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How to Walk Onto A Stage

When you walk onto a stage after being introduced, there is a way to do it. And a way not to. Watch to see it demonstrated.

10 thoughts on “How to Walk Onto A Stage”

  1. Wow — the difference between the walks was amazing. Thanks for showing us how we can improve our stage presence.

    1. I know, right, Peggy? It may seem like a small thing, but it makes a huge difference. Thank you for commenting here.

  2. I’ve seen both of those speaker walks, and the 2nd DEFINITELY is a more powerful introduction to the audience. Now that you’ve shown the walk, may I suggest a “How to Dance on Stage Without Looking Like a Moron” video? I know a BUNCH of people who could use that info! 😉

  3. Hi, Ruth

    Thanks for the cogent reminder about putting energy even into the walk approaching the microphone. It really does make quite the statement.
    That’s particularly important in terms of my topic – how couples with ED can reignite intimacy after cancer and its adverse treatment effects.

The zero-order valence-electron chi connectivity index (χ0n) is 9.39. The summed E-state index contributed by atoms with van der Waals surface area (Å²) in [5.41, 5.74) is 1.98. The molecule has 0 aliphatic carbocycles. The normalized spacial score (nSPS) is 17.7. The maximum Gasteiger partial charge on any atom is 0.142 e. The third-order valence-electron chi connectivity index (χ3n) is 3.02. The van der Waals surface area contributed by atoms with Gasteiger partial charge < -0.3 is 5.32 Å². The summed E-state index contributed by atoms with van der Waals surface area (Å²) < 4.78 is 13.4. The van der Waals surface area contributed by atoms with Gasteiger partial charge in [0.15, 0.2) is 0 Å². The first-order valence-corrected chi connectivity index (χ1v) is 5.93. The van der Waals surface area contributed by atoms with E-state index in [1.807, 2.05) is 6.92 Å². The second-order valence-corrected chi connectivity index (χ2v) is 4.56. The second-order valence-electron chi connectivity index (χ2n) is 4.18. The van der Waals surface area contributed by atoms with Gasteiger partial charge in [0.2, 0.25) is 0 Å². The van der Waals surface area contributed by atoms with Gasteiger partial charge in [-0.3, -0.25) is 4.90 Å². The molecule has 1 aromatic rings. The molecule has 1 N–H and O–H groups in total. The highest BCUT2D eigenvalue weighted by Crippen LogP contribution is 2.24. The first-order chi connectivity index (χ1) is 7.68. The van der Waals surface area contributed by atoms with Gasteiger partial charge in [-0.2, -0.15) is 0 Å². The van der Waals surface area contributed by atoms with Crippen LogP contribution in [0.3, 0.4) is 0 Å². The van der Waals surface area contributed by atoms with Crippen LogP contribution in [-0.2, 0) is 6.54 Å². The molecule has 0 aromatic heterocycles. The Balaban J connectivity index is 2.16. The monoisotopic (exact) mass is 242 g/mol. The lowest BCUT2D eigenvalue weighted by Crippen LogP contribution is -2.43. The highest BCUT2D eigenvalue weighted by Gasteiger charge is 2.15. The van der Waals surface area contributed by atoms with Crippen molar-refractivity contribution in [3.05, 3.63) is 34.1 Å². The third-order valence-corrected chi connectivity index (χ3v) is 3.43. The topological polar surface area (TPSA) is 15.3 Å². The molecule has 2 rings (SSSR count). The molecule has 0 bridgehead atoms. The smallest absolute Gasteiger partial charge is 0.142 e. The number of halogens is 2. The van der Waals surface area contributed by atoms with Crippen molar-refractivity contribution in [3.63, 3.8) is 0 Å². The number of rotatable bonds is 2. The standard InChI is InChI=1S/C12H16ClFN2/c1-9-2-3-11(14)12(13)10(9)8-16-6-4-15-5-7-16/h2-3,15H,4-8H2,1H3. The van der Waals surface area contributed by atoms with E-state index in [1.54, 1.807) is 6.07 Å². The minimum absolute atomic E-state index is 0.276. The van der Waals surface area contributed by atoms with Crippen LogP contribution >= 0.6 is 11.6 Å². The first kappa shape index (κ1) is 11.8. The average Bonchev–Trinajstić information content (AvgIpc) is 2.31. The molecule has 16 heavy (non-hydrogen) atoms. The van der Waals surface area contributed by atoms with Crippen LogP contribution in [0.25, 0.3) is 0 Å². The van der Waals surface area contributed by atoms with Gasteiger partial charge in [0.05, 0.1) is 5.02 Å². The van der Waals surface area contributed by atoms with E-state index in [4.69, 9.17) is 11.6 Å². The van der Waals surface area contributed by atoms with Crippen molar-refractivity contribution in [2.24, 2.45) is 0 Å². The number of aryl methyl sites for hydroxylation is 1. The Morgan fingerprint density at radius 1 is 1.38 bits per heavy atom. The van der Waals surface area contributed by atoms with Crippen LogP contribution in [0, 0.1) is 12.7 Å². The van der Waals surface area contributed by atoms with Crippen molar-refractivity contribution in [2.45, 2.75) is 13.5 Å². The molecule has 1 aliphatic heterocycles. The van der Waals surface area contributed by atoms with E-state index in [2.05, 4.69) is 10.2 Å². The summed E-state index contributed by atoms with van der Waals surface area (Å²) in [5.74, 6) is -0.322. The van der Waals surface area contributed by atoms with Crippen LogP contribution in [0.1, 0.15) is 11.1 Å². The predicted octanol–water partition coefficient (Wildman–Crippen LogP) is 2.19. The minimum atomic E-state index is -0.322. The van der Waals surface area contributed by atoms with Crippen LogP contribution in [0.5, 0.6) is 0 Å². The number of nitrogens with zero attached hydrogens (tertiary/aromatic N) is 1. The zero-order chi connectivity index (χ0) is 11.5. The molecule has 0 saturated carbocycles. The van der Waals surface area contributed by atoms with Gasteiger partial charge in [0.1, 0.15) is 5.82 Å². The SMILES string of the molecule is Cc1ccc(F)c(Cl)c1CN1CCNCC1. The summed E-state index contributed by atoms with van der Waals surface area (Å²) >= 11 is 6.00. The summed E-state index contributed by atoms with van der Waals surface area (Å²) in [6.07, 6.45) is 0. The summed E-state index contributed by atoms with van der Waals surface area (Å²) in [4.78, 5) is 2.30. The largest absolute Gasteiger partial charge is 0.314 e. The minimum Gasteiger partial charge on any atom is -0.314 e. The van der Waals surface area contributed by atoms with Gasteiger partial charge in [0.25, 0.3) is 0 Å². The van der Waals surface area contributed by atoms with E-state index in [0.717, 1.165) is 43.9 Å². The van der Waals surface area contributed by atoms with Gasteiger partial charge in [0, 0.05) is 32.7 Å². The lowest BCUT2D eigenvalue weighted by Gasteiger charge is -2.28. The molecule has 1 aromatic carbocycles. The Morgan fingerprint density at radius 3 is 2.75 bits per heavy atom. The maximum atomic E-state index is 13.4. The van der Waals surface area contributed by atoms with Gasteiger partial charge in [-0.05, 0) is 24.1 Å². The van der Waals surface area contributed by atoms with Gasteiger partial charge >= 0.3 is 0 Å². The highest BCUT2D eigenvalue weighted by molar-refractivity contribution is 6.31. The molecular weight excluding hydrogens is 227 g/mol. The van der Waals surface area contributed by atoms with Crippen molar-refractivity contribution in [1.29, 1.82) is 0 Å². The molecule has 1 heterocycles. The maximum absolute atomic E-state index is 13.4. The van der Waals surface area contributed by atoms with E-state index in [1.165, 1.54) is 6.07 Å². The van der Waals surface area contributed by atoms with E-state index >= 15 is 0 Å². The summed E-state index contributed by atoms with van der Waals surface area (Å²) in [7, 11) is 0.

Many may regard this as a “deadly” topic. But the walk you have talked (!) can begin to reverse that attitude in a decidedly non-verbal way! Way cool!! – -Rabbi Dr. Ed Weinsberg

    1. Thank you, Ed. The nonverbals do make us feel better, more powerful – the research is very clear on that. BTW, you should attend my Charisma On-Stage workshop on 11-12 Sept. LMK if you would like details.

    1. Hey, Pauline – thank you! And great way to characterize it – on before we’re “on.” I’d love to see you at my Charisma On-Stage workshop in NYC 11-12 Sept. LMK if you’re interested. Small, intensive, and all around technique.

  4. So glad I could inspire this ezine! Yes, that’s right the famous Ruth coached me on the fact that I was in the 80% who could have done it better….Now I know how to!

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